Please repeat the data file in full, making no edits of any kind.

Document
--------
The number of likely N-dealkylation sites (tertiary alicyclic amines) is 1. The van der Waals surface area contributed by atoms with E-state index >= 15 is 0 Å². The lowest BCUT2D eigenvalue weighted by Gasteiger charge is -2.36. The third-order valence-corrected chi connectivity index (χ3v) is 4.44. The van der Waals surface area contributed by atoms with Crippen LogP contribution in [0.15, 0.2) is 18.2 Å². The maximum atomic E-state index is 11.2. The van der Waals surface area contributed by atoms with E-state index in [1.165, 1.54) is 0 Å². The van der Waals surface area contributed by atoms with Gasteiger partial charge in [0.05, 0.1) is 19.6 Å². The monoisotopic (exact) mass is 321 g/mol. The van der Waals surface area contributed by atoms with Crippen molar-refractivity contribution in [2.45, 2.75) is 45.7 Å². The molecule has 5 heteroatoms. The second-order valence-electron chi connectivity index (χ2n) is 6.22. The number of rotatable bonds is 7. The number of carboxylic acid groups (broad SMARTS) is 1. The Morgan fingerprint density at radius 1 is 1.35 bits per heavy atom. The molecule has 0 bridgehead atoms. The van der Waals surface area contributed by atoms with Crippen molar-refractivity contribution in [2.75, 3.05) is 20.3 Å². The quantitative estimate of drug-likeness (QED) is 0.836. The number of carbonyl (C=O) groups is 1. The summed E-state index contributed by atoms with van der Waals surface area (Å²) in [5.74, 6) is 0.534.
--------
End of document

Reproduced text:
The number of likely N-dealkylation sites (tertiary alicyclic amines) is 1. The van der Waals surface area contributed by atoms with E-state index >= 15 is 0 Å². The lowest BCUT2D eigenvalue weighted by Gasteiger charge is -2.36. The third-order valence-corrected chi connectivity index (χ3v) is 4.44. The van der Waals surface area contributed by atoms with Crippen LogP contribution in [0.15, 0.2) is 18.2 Å². The maximum atomic E-state index is 11.2. The van der Waals surface area contributed by atoms with E-state index in [1.165, 1.54) is 0 Å². The van der Waals surface area contributed by atoms with Gasteiger partial charge in [0.05, 0.1) is 19.6 Å². The monoisotopic (exact) mass is 321 g/mol. The van der Waals surface area contributed by atoms with Crippen molar-refractivity contribution in [2.45, 2.75) is 45.7 Å². The molecule has 5 heteroatoms. The second-order valence-electron chi connectivity index (χ2n) is 6.22. The number of rotatable bonds is 7. The number of carboxylic acid groups (broad SMARTS) is 1. The Morgan fingerprint density at radius 1 is 1.35 bits per heavy atom. The molecule has 0 bridgehead atoms. The van der Waals surface area contributed by atoms with Crippen molar-refractivity contribution in [2.75, 3.05) is 20.3 Å². The quantitative estimate of drug-likeness (QED) is 0.836. The number of carbonyl (C=O) groups is 1. The summed E-state index contributed by atoms with van der Waals surface area (Å²) in [5.74, 6) is 0.534.